In the slopes overlooking downtown Medellin, Colombia’s second-largest city, gun-toting gangs reign over vast stretches of neighbourhoods, overseeing the local drug trade, demanding extortion fees from businesses and enforcing rules about who comes and goes on their turf.
According to international media reports, now such gangs, which employ up to 14,000 people, have declared that they are ready to give it all up. On June 2, after nine months of secret meetings with officials, 16 gang leaders — imprisoned at a maximum security prison outside of Medellin — announced that they would officially begin dialogues with the government to discuss their disarmament and reintegration into society.
“We want to start down a different path: one of peace, of forgiveness and of reconciliation,” said Sebastian Murillo, a spokesperson for the gangs and a jailed leader of La Oficina, a drug-trafficking group originally founded as part of Pablo Escobar’s Medellin Cartel, international media reported.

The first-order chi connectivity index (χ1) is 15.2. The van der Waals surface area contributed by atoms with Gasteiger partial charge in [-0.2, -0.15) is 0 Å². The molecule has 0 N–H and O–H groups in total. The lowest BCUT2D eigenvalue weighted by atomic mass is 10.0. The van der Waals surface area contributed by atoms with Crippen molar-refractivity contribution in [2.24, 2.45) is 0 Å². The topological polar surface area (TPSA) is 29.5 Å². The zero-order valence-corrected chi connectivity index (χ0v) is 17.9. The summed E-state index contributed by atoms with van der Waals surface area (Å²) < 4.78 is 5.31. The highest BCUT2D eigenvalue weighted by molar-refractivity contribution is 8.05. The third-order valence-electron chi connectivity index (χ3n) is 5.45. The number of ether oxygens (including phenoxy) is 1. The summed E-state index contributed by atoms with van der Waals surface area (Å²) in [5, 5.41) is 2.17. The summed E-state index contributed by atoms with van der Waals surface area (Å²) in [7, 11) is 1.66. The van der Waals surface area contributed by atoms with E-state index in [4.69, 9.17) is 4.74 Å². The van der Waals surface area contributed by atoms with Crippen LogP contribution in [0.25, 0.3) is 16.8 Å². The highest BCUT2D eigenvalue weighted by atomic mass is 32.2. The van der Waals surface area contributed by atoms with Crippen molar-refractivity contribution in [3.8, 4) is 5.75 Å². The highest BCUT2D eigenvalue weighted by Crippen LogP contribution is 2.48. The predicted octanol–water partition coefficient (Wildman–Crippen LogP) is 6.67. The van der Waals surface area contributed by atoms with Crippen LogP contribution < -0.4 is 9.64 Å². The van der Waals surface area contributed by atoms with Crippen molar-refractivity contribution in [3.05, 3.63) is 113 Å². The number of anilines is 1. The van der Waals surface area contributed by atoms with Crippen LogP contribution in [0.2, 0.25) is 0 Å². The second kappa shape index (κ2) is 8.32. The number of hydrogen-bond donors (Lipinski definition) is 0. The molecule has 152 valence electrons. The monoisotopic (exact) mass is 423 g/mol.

As per reports, since the 1980s, Colombia has pursued talks with the politically motivated rebel and paramilitary groups that have fuelled a nearly six-decade-long conflict in the countryside. But for the first time, Colombia is now using a similar approach to dismantle urban gangs, seeking to end criminal rule in the cities.
While rates of violence have plummeted in Medellin, a city once known as the murder capital of the world, experts said that non-violent crimes like extortion have actually increased as gangs expand throughout the city.